Kristians totally ignore this with their plastic Jesus’s dangling from the dashboard and weeping virgin statues in their churches and statues generally. I agree most of these statues are tacky, but I cannot understand why this should be considered the number two sin. Do statues accidentally entrap spirits trying to incarnate in bodies? Would putting a little warning sign on the statue saying Not a real person suffice to stop it from being considered a danger? Islam has a similar prohibition, even against two dimensional realistic images, possibly based on Deuteronomy 16:22. Is it only because of the temptation to worship them? Is the problem idealisation, creating impossibly beautiful images that no real person could measure up to, basically a condemnation of pornography? What is the history of this taboo? Do dolls, robots, holographic projections and inflatable dolls count as statues? This commandment needs to be reformulated to make it clear why it is needed, if indeed it is. Few people literally worship golden calves any more, though I did read that the golden calf from the movie was being auctioned at Ebay.
I am just an ordinary mortal, but I think these new commandments above that I have composed more accurately reflect the true spirit of Christianity (and the other world religions) than the traditional ones. I think they raise the bar. They urge you to strive for excellence, rather just do enough to get by. Instead of a minimal set of thou shalt nots I composed them with a set of unattainable goals like a distant star to keep you on course, after the spirit of the Vow of the Bodhisattva:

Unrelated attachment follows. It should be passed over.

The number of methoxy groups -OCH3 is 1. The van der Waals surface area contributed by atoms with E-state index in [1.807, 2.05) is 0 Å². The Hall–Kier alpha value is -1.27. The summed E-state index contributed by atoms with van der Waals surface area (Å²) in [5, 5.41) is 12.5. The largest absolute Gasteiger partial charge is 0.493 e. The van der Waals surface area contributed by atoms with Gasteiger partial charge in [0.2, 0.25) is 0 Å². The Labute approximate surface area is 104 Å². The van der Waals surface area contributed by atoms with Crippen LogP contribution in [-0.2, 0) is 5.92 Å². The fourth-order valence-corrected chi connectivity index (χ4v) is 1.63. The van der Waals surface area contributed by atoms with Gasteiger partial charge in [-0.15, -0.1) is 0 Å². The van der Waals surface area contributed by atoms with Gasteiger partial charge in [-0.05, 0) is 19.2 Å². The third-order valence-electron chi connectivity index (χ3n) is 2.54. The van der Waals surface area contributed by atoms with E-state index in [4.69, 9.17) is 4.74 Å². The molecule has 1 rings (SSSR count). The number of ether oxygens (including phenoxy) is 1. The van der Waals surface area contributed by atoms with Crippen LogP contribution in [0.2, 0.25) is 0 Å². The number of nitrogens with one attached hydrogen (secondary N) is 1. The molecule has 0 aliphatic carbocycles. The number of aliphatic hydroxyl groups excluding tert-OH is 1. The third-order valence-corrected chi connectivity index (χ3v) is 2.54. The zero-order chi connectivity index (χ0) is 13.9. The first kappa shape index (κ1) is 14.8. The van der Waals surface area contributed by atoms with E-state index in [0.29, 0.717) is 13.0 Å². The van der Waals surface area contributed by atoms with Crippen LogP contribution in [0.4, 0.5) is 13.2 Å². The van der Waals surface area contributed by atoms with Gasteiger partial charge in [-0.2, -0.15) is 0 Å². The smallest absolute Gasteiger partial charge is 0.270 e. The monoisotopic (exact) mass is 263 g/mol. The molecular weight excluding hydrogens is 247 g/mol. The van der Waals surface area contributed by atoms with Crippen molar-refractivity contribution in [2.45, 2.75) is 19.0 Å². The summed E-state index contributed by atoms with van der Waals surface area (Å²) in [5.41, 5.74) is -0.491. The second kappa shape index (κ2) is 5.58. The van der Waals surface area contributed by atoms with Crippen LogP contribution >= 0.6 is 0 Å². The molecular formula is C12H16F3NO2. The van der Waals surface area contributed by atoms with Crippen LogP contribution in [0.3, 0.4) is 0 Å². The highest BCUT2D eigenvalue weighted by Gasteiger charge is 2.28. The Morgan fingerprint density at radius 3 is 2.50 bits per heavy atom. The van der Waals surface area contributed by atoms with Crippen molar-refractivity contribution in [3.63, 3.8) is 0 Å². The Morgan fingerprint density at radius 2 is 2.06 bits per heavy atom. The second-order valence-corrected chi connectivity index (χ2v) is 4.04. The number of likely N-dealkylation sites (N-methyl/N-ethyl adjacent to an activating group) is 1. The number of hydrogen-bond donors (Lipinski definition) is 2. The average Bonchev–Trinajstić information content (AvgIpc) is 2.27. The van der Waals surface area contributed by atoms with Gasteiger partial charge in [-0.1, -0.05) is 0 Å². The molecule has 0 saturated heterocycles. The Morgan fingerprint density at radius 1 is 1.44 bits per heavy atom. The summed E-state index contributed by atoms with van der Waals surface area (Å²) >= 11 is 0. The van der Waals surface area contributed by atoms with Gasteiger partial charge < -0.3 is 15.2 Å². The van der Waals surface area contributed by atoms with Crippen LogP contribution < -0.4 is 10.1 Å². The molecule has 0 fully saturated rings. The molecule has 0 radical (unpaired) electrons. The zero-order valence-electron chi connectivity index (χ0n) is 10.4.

The deluding passions are inexhaustible.
I vow to extinguish them all.
Sentient beings are numberless.
I vow to save them all.
The truth is impossible to expound.
I vow to expound it.
The way of the Buddha is unattainable.
I vow to attain it.
~ Stephen Gaskin (1935-02-16 2014-07-01 age:79) This Season’s People
My version of the ten commandments is a crude attempt at bringing the Ten Commandments up to date. However, my impudence may spark a project by professional theologians to do it properly. Even then, we should not assume we have composed the final word on wisdom. A set of commandments like this need to be tested in the real world for its practical effects, not just its beauty.
Even if theologians decide the current set are just fine for humans, they might consider what sort of set we should create as hints to the artificial intelligences coming down the technological pipe. How do we convince them not to harm us?
You may wonder why I left out a specific stealing commandment. It is covered by the new first and fifth commandments. I think in future it will not be much of an issue. For why, see my essay The End of Work.
I could go on an on and on. Perhaps it is time for Christians to disown the violence, craziness, cruelty and retribution of the Old Testament as Jesus suggested in I John 2:7-12 and embrace the message of forgiveness in the New Testament.
On the other paw, Jesus suggests you are stuck with all that nuttiness in Matthew 5:18-19.
Given that no one bothered to record his words as he spoke, it is little wonder accounts of his sayings conflict.
I am not the first person to suggest that the Bible should be pruned. No less than President Thomas Jefferson was so disturbed by this admixture of dross with the gold, he edited a condensed Bible with the obsolete parts removed. Another way to look at it, that was his Bible Study Guide to point you to the most important parts of the Bible.
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